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After the Quake: Stories Paperback – May 13, 2003
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Copyright 2002 Cahners Business Information, Inc. --This text refers to an out of print or unavailable edition of this title.
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Top Customer Reviews
I enjoyed all of these stories, but a few were my favorites. In "Super-Frog Saves Tokyo", a loan-collector teams up with a man-sized frog to fight an enormous worm that threatens to destroy Tokyo. In "Landscape With Flatiron", we learn about Miyake's passion in building bonfires with his companion Junko, and what it all symbolizes. And last but not least, in "Honey Pie", we are presented with a complex, passionate story about a love triangle that takes place over many years.
We are exposed to a lot of human suffering in these stories. Murakami, however, sheds light and hope in all of these stories by showing us the courage, strength, and compassion these devastated people possess in overcoming any tragedy that they may have to face. I always look forward to Murakami's new novels. Now, I can, hopefully, look forward to more short stories by this talented author. This is a beautifully written collection of stories. Hope you enjoy it as much as I did!
All the main characters are single or separated, and all feel isolated and empty, naïve in matters of love and life. In "UFO in Kashiro," an abandoned husband agrees to help a friend by delivering a box to Hokkaido, only to discover that the box "contains the something that was inside you. You'll never get it back." In "Landscape in Flatiron," a 40-ish artist and a young girl meet and build a bonfire. "The fire itself has to be free," he remarks, while the young girl comments on the emptiness of her life, and they make plans for the rest of the evening. In "All God's Children Can Dance," a young man pursues the man he believes to be his father to an abandoned baseball field, "chasing the tail of the darkness inside [him]." "Thailand" features a doctor in her 40's who is told that she must get rid of the stone inside her and that "living and dying are, in a sense, of equal value."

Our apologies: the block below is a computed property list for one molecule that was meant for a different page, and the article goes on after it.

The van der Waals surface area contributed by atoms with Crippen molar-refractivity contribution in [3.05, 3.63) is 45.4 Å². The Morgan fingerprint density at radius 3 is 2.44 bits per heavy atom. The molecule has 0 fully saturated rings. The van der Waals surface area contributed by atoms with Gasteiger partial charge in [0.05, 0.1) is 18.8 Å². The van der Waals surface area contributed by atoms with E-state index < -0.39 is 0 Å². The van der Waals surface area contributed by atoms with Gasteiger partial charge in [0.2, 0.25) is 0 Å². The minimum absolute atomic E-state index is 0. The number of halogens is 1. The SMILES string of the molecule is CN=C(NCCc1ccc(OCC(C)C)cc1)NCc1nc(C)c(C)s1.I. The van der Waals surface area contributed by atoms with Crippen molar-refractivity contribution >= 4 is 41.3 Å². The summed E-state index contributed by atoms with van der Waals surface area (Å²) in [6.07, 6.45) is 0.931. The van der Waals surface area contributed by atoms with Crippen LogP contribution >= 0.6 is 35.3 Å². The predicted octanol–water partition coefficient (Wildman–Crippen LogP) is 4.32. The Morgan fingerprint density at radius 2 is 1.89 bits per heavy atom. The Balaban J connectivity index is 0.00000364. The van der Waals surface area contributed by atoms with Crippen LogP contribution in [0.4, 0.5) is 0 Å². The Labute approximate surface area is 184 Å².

In the last two stories, "Superfrog Saves Tokyo," and "Honey Pie," Murakami begins to offer more hope and direction to his characters. Superfrog, a 6' tall frog who needs a plodding banker to help him fight the Worm and save Tokyo from an earthquake, due to strike soon, teaches that "the ultimate value of our lives is decided not by how we win but by how we lose.Read more ›
I'm a die-hard Murakami fan, so nothing I can say about this collection would be fair or subjective. The ellusive "title story" left me shaken, and I ended up reading it three more times to figure out what it was that haunted me. Wow...
Murakami's new novel just came out here in Japan! "Kafka on the Shore," a big fat monster of a book that's been published in two volumes. I'm about halfway into the first part, and structually, it's turning out to be a lot like "Hard-boiled Wonderland and the End of World" in that there are two stories going on simultaneously and seem, in some way, to be connected. And like "Wind-up Bird Chronicle," war-history makes up a lot o the plot. Oh, when will the English translation come out!!
Most Recent Customer Reviews
How do you do it, Murakami-san?
How do you manage to make me fall in love head over heels with your writing, time after time after time? Read more
Love Murakami's imagination and intensity of emotions. Love going deep inside an absolutely average schmo, not unlike myself, having supernatural adventures ... Or not. Read morePublished 3 months ago by brainhoney
The only thing better than a Murakami short story is a Murakami novel.
When I am really impressed with a fiction writer, I often endeavor to read all or most of their works. Read morePublished 5 months ago by Stan Prager
Having experienced three large quakes and many smaller ones, I was hoping to find that experience interpreted through Murakami’s vision. Read morePublished 7 months ago by Joe Da Rold